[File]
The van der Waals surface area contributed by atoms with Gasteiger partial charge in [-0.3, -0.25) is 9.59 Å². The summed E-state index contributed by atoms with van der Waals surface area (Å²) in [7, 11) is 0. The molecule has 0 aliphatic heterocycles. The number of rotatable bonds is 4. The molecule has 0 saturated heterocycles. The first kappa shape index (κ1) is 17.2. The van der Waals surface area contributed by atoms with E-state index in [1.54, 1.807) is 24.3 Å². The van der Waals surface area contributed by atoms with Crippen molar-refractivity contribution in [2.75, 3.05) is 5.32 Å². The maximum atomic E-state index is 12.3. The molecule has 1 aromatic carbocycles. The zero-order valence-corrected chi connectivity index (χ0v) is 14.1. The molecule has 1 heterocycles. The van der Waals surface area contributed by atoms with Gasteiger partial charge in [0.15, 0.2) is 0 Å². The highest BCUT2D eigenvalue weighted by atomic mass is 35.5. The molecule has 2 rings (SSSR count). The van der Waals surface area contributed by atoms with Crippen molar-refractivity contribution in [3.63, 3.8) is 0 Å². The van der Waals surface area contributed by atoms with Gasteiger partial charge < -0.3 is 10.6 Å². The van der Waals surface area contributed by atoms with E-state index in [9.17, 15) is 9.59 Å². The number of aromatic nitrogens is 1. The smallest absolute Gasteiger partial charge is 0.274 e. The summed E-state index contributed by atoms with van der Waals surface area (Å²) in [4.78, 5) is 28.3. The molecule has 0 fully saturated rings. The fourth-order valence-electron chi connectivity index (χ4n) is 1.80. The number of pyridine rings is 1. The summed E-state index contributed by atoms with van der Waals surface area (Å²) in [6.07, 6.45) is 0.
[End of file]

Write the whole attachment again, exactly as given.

The van der Waals surface area contributed by atoms with Gasteiger partial charge in [-0.3, -0.25) is 9.59 Å². The summed E-state index contributed by atoms with van der Waals surface area (Å²) in [7, 11) is 0. The molecule has 0 aliphatic heterocycles. The number of rotatable bonds is 4. The molecule has 0 saturated heterocycles. The first kappa shape index (κ1) is 17.2. The van der Waals surface area contributed by atoms with E-state index in [1.54, 1.807) is 24.3 Å². The van der Waals surface area contributed by atoms with Crippen molar-refractivity contribution in [2.75, 3.05) is 5.32 Å². The maximum atomic E-state index is 12.3. The molecule has 1 aromatic carbocycles. The zero-order valence-corrected chi connectivity index (χ0v) is 14.1. The molecule has 1 heterocycles. The van der Waals surface area contributed by atoms with Gasteiger partial charge in [0.15, 0.2) is 0 Å². The highest BCUT2D eigenvalue weighted by atomic mass is 35.5. The molecule has 2 rings (SSSR count). The van der Waals surface area contributed by atoms with Crippen molar-refractivity contribution in [3.63, 3.8) is 0 Å². The van der Waals surface area contributed by atoms with Gasteiger partial charge < -0.3 is 10.6 Å². The van der Waals surface area contributed by atoms with E-state index in [9.17, 15) is 9.59 Å². The number of aromatic nitrogens is 1. The smallest absolute Gasteiger partial charge is 0.274 e. The summed E-state index contributed by atoms with van der Waals surface area (Å²) in [4.78, 5) is 28.3. The molecule has 0 fully saturated rings. The fourth-order valence-electron chi connectivity index (χ4n) is 1.80. The number of pyridine rings is 1. The summed E-state index contributed by atoms with van der Waals surface area (Å²) in [6.07, 6.45) is 0.